175 YEARS AGO TODAY – Charles Dickens cruises on Cunard’s Britannia.
Did you know that It was on this day in 1842, 175 years ago, that the famous novelist Charles Dickens boarded Samuel Cunard’s new steamship, Britannia, bound for America. In his book “American Notes”, he recounts his boarding and departure, as well as his passage across the North Atlantic and (great reading) the famous storm that culminated in the ship “running aground” on the coast of Nova Scotia. I have extracted these passages from many great choices:
“Two passengers’ wives (one of them my own) lay already in silent agonies on the sofa; and one lady’s maid (my lady’s) was a mere bundle on the floor, execrating her destiny, and pounding her curl-papers among the stray boxes. Everything sloped the wrong way: which in itself was an aggravation scarcely to be borne. I had left the door open, a moment before, in the bosom of a gentle declivity, and, when I turned to shut it, it was on the summit of a lofty eminence. Now every plank and timber creaked, as if the ship were made of wicker-work; and now crackled, like an enormous fire of the driest possible twigs. There was nothing for it but bed; so I went to bed.”
And this one:
“It is the third morning. I am awakened out of my sleep by a dismal shriek from my wife, who demands to know whether there’s any danger. I rouse myself, and look out of bed. The water jug is plunging and leaping like a lively dolphin; all the smaller articles are afloat, except my shoes, which are stranded on a carpet-bag, high and dry, like a couple of coal barges. Suddenly I see them spring into the air, and behold the looking-glass, which is nailed to the wall, sticking fast upon the ceiling. At the same time the door entirely disappears, and a new one is opened in the floor. Then I begin to comprehend that the stateroom is standing on its head.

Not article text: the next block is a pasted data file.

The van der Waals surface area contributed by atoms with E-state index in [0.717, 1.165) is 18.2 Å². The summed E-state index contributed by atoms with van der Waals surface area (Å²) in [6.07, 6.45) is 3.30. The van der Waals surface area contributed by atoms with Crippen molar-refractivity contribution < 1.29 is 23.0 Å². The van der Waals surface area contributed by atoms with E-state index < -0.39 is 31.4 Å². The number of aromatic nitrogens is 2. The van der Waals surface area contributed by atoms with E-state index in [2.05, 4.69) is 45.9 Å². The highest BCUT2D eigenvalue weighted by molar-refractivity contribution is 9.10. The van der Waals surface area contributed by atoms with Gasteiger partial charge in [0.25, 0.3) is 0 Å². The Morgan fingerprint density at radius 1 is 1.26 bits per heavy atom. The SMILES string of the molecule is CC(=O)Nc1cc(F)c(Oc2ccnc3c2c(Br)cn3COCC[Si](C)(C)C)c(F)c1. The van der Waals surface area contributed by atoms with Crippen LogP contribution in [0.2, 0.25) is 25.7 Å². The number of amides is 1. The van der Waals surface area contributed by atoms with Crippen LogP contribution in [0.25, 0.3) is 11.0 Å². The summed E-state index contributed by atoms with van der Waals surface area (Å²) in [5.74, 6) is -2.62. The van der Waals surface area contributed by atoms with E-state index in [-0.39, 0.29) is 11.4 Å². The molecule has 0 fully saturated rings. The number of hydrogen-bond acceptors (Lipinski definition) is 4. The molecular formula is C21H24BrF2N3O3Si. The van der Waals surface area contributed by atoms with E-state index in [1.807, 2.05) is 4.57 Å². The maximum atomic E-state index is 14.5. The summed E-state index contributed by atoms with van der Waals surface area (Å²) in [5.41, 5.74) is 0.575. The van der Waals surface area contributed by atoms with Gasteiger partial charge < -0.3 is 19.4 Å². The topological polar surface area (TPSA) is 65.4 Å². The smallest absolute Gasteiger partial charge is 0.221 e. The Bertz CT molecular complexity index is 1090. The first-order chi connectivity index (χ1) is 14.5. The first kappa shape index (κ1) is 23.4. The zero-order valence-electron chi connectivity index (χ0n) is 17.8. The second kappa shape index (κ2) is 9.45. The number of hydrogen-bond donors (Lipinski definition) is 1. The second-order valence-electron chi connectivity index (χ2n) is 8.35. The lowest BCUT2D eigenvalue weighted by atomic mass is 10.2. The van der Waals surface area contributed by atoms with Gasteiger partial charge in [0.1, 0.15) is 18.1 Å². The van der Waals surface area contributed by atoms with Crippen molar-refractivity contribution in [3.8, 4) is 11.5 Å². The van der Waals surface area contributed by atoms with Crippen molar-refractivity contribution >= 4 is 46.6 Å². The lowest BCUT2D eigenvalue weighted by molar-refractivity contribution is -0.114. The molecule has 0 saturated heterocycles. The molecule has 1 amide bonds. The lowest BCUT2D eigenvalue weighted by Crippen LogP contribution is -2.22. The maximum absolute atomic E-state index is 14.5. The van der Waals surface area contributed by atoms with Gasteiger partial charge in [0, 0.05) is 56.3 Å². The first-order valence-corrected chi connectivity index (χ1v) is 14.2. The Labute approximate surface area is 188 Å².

Before it is possible to make any arrangement at all compatible with this novel state of things, the ship rights. Before one can say “Thank Heaven!” she wrongs again. Before one can cry she is wrong, she seems to have started forward, and to be a creature actually running of its own accord, with broken knees and failing legs, through every variety of hole and pitfall, and stumbling constantly. Before one can so much as wonder, she takes a high leap into the air. Before she has well done that, she takes a deep dive into the water. Before she has gained the surface, she throws a summerset. The instant she is on her legs, she rushes backward. And so she goes on staggering, heaving, wrestling, leaping, diving, jumping, pitching, throbbing, rolling, and rocking: and going through all these movements, sometimes by turns, and sometimes altogether: until one feels disposed to roar for mercy.”
This fascinating insight into the golden era of Transatlantic cruising is eye-opening, especially when penned by one of the greatest fictional writers of the Victorian era.
For the full details, have a read of these two chapters by Charles Dickens:
I hope you enjoy reading this amazing prose, ever thankful that you live in 2017, lucky to have such amazing and luxurious vessels to chose from particularly under Cunard’s banner.
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